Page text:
RIA Compliance and Practice Management Blog

What RIAs should know about the DOL Rollover Rule

Posted by RIA in a Box

Nov 15, 2022 11:03:52 AM

Department of Labor PTE 2020-02

Retirement planning affects nearly every investor. Whether it’s now or down the road, they’ll likely want to start investing in their future. While retirement planning is a necessary tool, it’s not always straightforward.  

As investors turn to financial professionals for guidance on their retirement plans, investment advisers must adhere to their fiduciary duties. In this blog post, we discuss common questions and answers for registered investment advisers (RIA) regarding the Department of Labor’s (DOL) most recently established rule and associated exemption - Prohibited Transaction Exemption (PTE) 2020-02.  

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The DOL’s rule ("Improving Investment Advice for Workers & Retirees"), colloquially referred to as the Rollover Rule, sets forth new requirements for advisers providing recommendations to retirement plan participants. PTE 2020-02, a crucial exemption,  has been years in the making. Nevertheless, many fiduciaries still find ambiguity in the steps needed to avoid compliance violations. 

To stay compliant with the new Rollover Rule, there are a few key pieces of information each member of your team should know. Below, we’ve compiled answers to commonly asked questions about the Rollover Rule for your RIA firm. 

What does the Rollover Rule mean for investment advisers? 

The rule made changes to the existing interpretation of the five-part fiduciary test, stating that certain rollover recommendations may be considered an Employee Retirement Income Security Act of 1974 (ERISA) violation. 

Essentially, investment advisers recommending a rollover to a client and receiving additional compensation are required to meet an exemption under the Rollover Rule. 

To qualify for an exemption, advisers must meet certain requirements, including: 

  • Disclose their fiduciary status. 
  • Provide a written scope of practice, including disclosure of any conflicts of interest. 
  • Remain compliant with the Impartial Conduct Standards. 
  • Review Rollover Rule policies and procedures through an annual retrospective review, with documented results given to the appointed senior executive officer for signoff. 
  • Provide specific documentation for reasoning behind why a recommendation to rollover assets from one account type to another is in the client’s best interest.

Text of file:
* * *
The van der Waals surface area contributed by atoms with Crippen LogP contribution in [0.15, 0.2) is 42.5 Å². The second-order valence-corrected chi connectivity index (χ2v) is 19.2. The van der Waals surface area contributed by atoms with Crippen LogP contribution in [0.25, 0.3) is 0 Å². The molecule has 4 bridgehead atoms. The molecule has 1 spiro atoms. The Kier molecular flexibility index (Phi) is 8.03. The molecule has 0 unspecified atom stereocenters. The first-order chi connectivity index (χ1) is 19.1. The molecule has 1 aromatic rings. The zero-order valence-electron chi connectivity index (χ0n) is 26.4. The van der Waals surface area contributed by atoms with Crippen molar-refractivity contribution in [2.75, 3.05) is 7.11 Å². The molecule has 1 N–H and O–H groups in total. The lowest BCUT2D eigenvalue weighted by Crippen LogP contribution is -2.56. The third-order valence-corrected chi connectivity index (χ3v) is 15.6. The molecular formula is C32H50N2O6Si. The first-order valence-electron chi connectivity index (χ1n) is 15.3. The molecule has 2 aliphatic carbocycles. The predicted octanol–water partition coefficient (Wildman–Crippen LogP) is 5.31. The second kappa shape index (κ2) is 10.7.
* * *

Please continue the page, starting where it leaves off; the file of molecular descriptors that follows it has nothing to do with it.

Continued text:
When did the Rollover Rule go into effect? 

The Rollover Rule went into full effect on July 1, 2022, although portions of the rule were implemented beginning in February 2022. This final piece of the Rollover Rule, states:  

Financial institutions must document the reasons that a rollover recommendation is in the best interest of the retirement investor and provide that documentation to the retirement investor. 

Financial institutions must adopt policies and procedures prudently designed to ensure compliance with the Impartial Conduct Standards and that mitigate conflicts of interest, and must conduct an annual retrospective review of compliance. 

How can RIAs be sure they’re complying with the Rollover Rule?  

To meet the PTE 2020-02 requirements listed in the rule, RIAs must memorialize the steps taken. Updates to the policies in the retirement investor’s best interest, which typically entails comparing fees, expenses, investment possibilities, and services.  This is typically done using 404a-5 data, Form 5500 data, or other benchmarking information.  

Given these relatively burdensome obligations, many RIAs lean on digital tools to streamline documentation and disclosures across clients. 

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What is the penalty for noncompliance with the Rollover Rule? 

Penalties vary, but if your firm is deemed in violation of the Rollover Rule, then it will likely experience loss of compensation tied to the rollover recommendation, as well as additional penalties.  

Experts say smaller firms which don’t normally offer comprehensive retirement planning are most at risk for inadvertently violating the rule, as they aren’t as aware of DOL-issued rules and other ERISA obligations.  

Who does the Rollover Rule affect? 

The Rollover Rule applies to any RIA recommending a rollover to a client which would result in the firm or its personnel financially benefiting from the rollover.  This would include not only 401(k) plan to IRA transactions, but also plan to plan and IRA to IRA rollover recommendations. Broadly speaking, if your firm recommends a rollover and stands to receive additional compensation (e.g., an advisory fee) in connection with the proposed transaction, then the Rollover Rule applies, and the firm will likely need to meet the requirements of PTE 2020-02. 

When it comes to the Rollover Rule, advisers should take a cautious approach. Automating and documenting your research and recommendation process can help ensure you don’t miss any steps, keeping your team on top of compliance requirements. 

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RIA in a Box LLC is not a law firm, investment advisory firm, or CPA firm. RIA in a Box LLC does not provide legal advice or opinions to any party or client. You should always consult your relevant regulatory authorities or legal counsel if applicable.

Topics: RIA Operations, RIA Compliance

RIA in a Box LLC is not a law firm, investment advisory firm, or CPA firm. RIA in a Box LLC does not provide legal advice or opinions to any party or client. You should always consult your relevant regulatory authorities or legal counsel if applicable.

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